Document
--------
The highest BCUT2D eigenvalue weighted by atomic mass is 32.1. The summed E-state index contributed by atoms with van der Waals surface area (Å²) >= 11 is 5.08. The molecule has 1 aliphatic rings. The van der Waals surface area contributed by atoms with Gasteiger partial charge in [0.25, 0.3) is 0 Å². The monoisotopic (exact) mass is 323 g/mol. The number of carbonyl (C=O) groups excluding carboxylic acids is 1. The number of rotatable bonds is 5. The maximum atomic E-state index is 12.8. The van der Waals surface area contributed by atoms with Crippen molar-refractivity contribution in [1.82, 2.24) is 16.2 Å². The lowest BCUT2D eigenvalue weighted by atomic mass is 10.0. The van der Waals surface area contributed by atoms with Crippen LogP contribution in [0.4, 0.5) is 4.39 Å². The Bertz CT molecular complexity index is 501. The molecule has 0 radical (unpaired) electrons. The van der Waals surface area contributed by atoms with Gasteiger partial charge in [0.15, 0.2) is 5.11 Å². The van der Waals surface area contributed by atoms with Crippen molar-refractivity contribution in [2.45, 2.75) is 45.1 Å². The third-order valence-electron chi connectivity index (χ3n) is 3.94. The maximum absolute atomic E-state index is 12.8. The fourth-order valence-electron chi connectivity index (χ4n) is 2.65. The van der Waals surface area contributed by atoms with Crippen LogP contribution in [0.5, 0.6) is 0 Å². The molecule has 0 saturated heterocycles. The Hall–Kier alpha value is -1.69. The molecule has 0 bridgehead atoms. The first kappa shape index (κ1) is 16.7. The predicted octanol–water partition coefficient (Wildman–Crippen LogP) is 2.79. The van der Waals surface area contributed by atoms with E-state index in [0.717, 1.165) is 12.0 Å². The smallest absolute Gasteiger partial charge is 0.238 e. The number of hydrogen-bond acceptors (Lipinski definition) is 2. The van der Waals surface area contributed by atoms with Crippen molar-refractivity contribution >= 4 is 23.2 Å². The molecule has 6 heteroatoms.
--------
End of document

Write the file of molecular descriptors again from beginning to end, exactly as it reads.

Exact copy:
The highest BCUT2D eigenvalue weighted by atomic mass is 32.1. The summed E-state index contributed by atoms with van der Waals surface area (Å²) >= 11 is 5.08. The molecule has 1 aliphatic rings. The van der Waals surface area contributed by atoms with Gasteiger partial charge in [0.25, 0.3) is 0 Å². The monoisotopic (exact) mass is 323 g/mol. The number of carbonyl (C=O) groups excluding carboxylic acids is 1. The number of rotatable bonds is 5. The maximum atomic E-state index is 12.8. The van der Waals surface area contributed by atoms with Crippen molar-refractivity contribution in [1.82, 2.24) is 16.2 Å². The lowest BCUT2D eigenvalue weighted by atomic mass is 10.0. The van der Waals surface area contributed by atoms with Crippen LogP contribution in [0.4, 0.5) is 4.39 Å². The Bertz CT molecular complexity index is 501. The molecule has 0 radical (unpaired) electrons. The van der Waals surface area contributed by atoms with Gasteiger partial charge in [0.15, 0.2) is 5.11 Å². The van der Waals surface area contributed by atoms with Crippen molar-refractivity contribution in [2.45, 2.75) is 45.1 Å². The third-order valence-electron chi connectivity index (χ3n) is 3.94. The maximum absolute atomic E-state index is 12.8. The fourth-order valence-electron chi connectivity index (χ4n) is 2.65. The van der Waals surface area contributed by atoms with Crippen LogP contribution in [0.5, 0.6) is 0 Å². The molecule has 0 saturated heterocycles. The Hall–Kier alpha value is -1.69. The molecule has 0 bridgehead atoms. The first kappa shape index (κ1) is 16.7. The predicted octanol–water partition coefficient (Wildman–Crippen LogP) is 2.79. The van der Waals surface area contributed by atoms with E-state index in [0.717, 1.165) is 12.0 Å². The smallest absolute Gasteiger partial charge is 0.238 e. The number of hydrogen-bond acceptors (Lipinski definition) is 2. The van der Waals surface area contributed by atoms with Crippen molar-refractivity contribution >= 4 is 23.2 Å². The molecule has 6 heteroatoms.